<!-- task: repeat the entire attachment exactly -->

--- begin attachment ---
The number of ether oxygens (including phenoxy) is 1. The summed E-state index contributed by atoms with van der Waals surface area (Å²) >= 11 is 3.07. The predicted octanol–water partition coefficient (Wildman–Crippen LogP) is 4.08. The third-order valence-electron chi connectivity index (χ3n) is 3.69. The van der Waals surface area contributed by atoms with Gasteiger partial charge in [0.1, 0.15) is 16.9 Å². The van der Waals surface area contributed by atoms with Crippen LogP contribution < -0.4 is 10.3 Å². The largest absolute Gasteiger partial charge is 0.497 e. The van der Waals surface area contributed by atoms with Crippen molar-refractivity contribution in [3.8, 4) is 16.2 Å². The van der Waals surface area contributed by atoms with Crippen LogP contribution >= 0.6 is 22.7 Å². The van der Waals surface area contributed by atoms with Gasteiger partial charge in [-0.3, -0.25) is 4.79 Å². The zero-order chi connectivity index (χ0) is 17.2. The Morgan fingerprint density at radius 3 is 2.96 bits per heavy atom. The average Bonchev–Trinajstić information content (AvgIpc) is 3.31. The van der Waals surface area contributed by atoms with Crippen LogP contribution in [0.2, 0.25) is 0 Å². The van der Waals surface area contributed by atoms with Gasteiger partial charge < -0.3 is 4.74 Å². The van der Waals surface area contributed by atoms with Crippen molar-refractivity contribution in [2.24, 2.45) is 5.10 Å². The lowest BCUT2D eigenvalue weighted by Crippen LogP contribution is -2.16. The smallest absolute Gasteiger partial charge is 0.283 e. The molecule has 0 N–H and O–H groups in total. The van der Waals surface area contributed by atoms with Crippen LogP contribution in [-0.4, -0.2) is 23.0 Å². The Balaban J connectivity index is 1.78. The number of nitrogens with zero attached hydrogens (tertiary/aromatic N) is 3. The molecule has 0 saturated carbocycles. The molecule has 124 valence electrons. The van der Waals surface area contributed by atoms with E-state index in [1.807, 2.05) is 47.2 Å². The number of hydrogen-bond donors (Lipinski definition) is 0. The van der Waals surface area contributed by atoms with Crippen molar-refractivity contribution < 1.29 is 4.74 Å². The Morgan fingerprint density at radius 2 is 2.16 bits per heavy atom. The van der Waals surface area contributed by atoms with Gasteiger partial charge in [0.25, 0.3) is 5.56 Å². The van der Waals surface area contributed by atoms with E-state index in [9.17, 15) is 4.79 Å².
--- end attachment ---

The number of ether oxygens (including phenoxy) is 1. The summed E-state index contributed by atoms with van der Waals surface area (Å²) >= 11 is 3.07. The predicted octanol–water partition coefficient (Wildman–Crippen LogP) is 4.08. The third-order valence-electron chi connectivity index (χ3n) is 3.69. The van der Waals surface area contributed by atoms with Gasteiger partial charge in [0.1, 0.15) is 16.9 Å². The van der Waals surface area contributed by atoms with Crippen LogP contribution < -0.4 is 10.3 Å². The largest absolute Gasteiger partial charge is 0.497 e. The van der Waals surface area contributed by atoms with Crippen molar-refractivity contribution in [3.8, 4) is 16.2 Å². The van der Waals surface area contributed by atoms with Crippen LogP contribution >= 0.6 is 22.7 Å². The van der Waals surface area contributed by atoms with Gasteiger partial charge in [-0.3, -0.25) is 4.79 Å². The zero-order chi connectivity index (χ0) is 17.2. The Morgan fingerprint density at radius 3 is 2.96 bits per heavy atom. The average Bonchev–Trinajstić information content (AvgIpc) is 3.31. The van der Waals surface area contributed by atoms with Crippen LogP contribution in [0.2, 0.25) is 0 Å². The van der Waals surface area contributed by atoms with Gasteiger partial charge < -0.3 is 4.74 Å². The van der Waals surface area contributed by atoms with Crippen molar-refractivity contribution in [2.24, 2.45) is 5.10 Å². The lowest BCUT2D eigenvalue weighted by Crippen LogP contribution is -2.16. The smallest absolute Gasteiger partial charge is 0.283 e. The molecule has 0 N–H and O–H groups in total. The van der Waals surface area contributed by atoms with Crippen LogP contribution in [-0.4, -0.2) is 23.0 Å². The Balaban J connectivity index is 1.78. The number of nitrogens with zero attached hydrogens (tertiary/aromatic N) is 3. The molecule has 0 saturated carbocycles. The molecule has 124 valence electrons. The van der Waals surface area contributed by atoms with E-state index in [1.807, 2.05) is 47.2 Å². The number of hydrogen-bond donors (Lipinski definition) is 0. The van der Waals surface area contributed by atoms with Crippen molar-refractivity contribution < 1.29 is 4.74 Å². The Morgan fingerprint density at radius 2 is 2.16 bits per heavy atom. The van der Waals surface area contributed by atoms with Gasteiger partial charge in [0.25, 0.3) is 5.56 Å². The van der Waals surface area contributed by atoms with E-state index in [9.17, 15) is 4.79 Å².